“We’re All Libertarians Now?” – I Don’t Think So!

When Ron Paul won the straw poll at CPAC last week, a flood of memories from my early days of political involvement came rushing in.  Back then, I was a teenage activist in the Nebraska Young Republicans for Goldwater, having grown up in staunchly conservative Omaha, with politically active parents (supposedly, my father had me, at the age of 6, waving a Taft for President placard in the lead-up to the 1952 nomination of Dwight Eisenhower), so I had followed politics and public affairs from a young age.

The echoes of those times almost half a century ago are haunting in their similarity to many elements of the current scene.  It seemed that many of my intellectual wannabe friends were waving copies of Atlas Shrugged like some bloated Little Red Book, and there were John Birch Society sorts rambling on about getting out of the U.N., restoring the gold standard, nefarious conspiracies embedded in the Federal government, etc.  And the biggest fight of all in the Republican Party was between the Rockefeller wing (aka Country Club Republicans) and the Western state Goldwater Conservative wing.  Then there was this former Democrat/Actor’s Union representative talking about how he hadn’t left the Democrat Party, it had left him and about a “Time for Choosing.”  Finally, there was a protégé of FDR’s who pushed through the largest expansion of the Federal government since the New Deal.  All of this brought to a head a populist backlash which risen-from-the-dead Richard Nixon coalesced into the Silent Majority and the Presidency.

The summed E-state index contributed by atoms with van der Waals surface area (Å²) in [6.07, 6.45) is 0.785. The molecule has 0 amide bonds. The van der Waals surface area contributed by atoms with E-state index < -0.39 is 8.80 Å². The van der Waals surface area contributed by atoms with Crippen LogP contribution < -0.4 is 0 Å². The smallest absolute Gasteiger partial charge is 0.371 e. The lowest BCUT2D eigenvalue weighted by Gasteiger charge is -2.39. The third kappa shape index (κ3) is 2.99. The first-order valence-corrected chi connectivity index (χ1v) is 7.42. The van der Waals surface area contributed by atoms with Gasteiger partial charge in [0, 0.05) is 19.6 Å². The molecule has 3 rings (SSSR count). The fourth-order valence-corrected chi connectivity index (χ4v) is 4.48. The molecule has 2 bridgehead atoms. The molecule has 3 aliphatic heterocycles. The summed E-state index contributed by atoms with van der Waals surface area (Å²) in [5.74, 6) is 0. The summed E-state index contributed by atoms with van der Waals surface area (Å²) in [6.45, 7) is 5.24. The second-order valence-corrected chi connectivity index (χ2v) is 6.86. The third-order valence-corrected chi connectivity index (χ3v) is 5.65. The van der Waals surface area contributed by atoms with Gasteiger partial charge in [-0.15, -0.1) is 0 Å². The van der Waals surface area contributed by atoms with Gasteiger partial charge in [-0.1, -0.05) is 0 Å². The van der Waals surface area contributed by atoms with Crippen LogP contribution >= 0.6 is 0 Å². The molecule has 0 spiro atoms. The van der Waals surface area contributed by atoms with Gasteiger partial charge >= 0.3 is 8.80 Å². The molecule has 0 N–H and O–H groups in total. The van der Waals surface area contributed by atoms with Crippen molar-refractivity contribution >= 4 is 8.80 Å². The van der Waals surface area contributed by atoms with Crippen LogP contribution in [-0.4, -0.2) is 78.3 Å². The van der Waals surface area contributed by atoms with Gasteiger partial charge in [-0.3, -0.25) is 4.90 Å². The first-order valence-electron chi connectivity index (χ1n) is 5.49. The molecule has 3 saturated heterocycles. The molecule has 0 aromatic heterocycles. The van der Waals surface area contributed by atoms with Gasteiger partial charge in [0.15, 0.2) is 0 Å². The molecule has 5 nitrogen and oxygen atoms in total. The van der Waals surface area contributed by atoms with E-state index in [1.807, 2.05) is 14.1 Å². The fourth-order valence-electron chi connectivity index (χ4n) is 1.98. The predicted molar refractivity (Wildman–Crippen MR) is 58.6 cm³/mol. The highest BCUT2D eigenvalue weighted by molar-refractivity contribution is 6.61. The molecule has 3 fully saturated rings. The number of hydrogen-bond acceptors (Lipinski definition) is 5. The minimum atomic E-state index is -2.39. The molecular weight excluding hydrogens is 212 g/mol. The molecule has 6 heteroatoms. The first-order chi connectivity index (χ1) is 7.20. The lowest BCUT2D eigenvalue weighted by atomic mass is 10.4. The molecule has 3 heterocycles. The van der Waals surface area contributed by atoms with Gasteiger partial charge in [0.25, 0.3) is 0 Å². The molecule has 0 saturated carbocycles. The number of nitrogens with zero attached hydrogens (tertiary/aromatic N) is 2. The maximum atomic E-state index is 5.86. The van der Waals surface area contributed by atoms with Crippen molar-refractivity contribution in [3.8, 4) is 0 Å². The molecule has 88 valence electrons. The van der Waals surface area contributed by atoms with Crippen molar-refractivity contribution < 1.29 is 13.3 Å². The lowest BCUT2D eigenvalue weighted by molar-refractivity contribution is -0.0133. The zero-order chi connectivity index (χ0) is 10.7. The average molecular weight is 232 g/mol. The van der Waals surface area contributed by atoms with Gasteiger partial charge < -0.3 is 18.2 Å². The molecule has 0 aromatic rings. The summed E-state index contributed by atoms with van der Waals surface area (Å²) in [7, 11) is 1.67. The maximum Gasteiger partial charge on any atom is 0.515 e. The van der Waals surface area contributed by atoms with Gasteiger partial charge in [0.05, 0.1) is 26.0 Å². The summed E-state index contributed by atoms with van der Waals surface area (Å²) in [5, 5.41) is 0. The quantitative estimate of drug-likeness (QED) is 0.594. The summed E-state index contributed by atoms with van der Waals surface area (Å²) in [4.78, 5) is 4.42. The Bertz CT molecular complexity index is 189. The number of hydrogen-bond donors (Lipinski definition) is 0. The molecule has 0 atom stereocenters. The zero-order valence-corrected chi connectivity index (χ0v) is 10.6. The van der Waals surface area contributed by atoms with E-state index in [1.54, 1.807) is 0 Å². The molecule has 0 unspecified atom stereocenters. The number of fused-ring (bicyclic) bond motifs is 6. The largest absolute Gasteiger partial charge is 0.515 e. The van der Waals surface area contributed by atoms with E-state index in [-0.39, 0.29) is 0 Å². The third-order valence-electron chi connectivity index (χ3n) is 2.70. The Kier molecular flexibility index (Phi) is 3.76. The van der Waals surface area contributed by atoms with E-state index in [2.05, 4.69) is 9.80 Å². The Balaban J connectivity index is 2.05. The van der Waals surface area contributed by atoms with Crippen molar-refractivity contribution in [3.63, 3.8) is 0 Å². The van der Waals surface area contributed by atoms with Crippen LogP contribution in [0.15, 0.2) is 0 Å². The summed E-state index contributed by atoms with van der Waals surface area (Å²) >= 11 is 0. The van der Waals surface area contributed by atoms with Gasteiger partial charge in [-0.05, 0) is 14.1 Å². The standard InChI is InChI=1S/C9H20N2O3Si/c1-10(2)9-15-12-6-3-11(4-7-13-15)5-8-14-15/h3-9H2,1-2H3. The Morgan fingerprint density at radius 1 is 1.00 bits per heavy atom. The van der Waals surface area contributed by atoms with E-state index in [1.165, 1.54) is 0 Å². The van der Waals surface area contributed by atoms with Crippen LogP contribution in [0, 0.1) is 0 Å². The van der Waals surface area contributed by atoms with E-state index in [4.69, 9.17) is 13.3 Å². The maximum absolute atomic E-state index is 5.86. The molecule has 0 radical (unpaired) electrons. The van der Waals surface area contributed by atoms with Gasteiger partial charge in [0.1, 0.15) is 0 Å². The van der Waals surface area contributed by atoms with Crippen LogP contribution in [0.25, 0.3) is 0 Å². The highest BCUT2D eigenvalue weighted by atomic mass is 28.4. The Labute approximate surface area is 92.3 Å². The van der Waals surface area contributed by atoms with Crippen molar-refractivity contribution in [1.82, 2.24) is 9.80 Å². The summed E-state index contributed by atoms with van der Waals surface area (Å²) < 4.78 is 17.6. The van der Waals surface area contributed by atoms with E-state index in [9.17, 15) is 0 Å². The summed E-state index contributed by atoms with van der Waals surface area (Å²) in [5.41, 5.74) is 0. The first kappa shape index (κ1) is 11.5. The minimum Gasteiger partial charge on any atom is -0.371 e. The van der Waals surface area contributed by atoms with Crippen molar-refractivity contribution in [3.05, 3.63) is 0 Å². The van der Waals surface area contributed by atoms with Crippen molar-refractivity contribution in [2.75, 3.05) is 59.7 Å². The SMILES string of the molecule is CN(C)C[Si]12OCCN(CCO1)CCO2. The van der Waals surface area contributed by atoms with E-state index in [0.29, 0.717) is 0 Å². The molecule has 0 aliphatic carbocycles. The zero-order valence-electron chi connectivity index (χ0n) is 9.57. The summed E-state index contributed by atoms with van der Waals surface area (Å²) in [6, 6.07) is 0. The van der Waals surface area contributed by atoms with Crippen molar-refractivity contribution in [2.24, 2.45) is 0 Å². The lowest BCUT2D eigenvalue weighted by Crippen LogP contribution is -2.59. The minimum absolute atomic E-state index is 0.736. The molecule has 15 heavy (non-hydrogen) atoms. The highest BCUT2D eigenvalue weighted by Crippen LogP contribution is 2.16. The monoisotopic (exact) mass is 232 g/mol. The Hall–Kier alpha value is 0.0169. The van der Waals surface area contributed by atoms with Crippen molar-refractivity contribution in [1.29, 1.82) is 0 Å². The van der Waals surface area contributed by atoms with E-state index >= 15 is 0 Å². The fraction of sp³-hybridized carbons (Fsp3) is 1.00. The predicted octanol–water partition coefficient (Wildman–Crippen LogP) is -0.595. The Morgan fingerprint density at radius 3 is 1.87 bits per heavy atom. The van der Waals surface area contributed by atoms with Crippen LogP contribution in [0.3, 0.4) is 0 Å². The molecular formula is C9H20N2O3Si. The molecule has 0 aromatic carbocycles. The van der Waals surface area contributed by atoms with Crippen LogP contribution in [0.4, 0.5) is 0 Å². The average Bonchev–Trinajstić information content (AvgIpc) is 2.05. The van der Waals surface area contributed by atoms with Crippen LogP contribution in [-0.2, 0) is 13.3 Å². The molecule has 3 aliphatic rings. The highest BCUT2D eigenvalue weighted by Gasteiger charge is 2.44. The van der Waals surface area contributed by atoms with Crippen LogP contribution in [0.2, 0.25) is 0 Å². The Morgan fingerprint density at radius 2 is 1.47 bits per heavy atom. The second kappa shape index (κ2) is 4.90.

This brings me to the title of this column and a hope for the Tea Party Movement to have a better outcome than did the Silent Majority (although the first Carter term did open the door for a pretty good run in the 80s).  The raw power and enthusiasm of the Tea Party Movement inevitably has attracted a variety of political opportunists, each hoping to garner the support of the Movement participants for their cause, not the least of which is the Libertarian Party.  As I opined in a column entitled Libertarianism’s Libertine Underbelly, the self-absorbed emphasis by the Libertarians on absolute individual liberty is not in the Conservative mainstream of American culture.  I want to rely upon my firm belief in the common sense of the American people and hope that the Tea Party Movement will resist the lure of the Libertarians.

Finally, I would like to express a hope that the Tea Party Movement can be an opportunity for a return to basics for the Republican Party (hat tip to Michael Zak).  Instead of the Republican Party making a pitch for the Tea Party Movement to come to it, I would like to see the Republican Party come to the Tea Party Movement, shedding its current big government baggage and embracing the Constitution-loving ordered liberty of the conservative instincts of the American people.